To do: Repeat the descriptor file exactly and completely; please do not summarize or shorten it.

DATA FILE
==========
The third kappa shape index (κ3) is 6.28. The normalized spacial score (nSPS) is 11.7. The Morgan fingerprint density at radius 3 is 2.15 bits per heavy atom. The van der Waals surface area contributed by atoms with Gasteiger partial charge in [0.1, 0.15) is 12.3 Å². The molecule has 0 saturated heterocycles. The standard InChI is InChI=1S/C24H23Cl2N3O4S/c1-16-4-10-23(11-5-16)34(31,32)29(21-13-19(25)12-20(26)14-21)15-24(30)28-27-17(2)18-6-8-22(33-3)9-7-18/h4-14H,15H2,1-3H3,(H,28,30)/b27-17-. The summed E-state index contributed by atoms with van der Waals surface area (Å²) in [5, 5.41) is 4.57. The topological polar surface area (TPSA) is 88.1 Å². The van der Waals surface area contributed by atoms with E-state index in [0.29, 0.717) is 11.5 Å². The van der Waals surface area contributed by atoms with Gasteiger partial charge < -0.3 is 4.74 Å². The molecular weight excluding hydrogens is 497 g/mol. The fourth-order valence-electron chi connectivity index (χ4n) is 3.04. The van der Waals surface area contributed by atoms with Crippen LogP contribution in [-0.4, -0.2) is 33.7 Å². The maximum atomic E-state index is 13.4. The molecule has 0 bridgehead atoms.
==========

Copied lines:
The third kappa shape index (κ3) is 6.28. The normalized spacial score (nSPS) is 11.7. The Morgan fingerprint density at radius 3 is 2.15 bits per heavy atom. The van der Waals surface area contributed by atoms with Gasteiger partial charge in [0.1, 0.15) is 12.3 Å². The molecule has 0 saturated heterocycles. The standard InChI is InChI=1S/C24H23Cl2N3O4S/c1-16-4-10-23(11-5-16)34(31,32)29(21-13-19(25)12-20(26)14-21)15-24(30)28-27-17(2)18-6-8-22(33-3)9-7-18/h4-14H,15H2,1-3H3,(H,28,30)/b27-17-. The summed E-state index contributed by atoms with van der Waals surface area (Å²) in [5, 5.41) is 4.57. The topological polar surface area (TPSA) is 88.1 Å². The van der Waals surface area contributed by atoms with E-state index in [0.29, 0.717) is 11.5 Å². The van der Waals surface area contributed by atoms with Gasteiger partial charge < -0.3 is 4.74 Å². The molecular weight excluding hydrogens is 497 g/mol. The fourth-order valence-electron chi connectivity index (χ4n) is 3.04. The van der Waals surface area contributed by atoms with Crippen LogP contribution in [-0.4, -0.2) is 33.7 Å². The maximum atomic E-state index is 13.4. The molecule has 0 bridgehead atoms.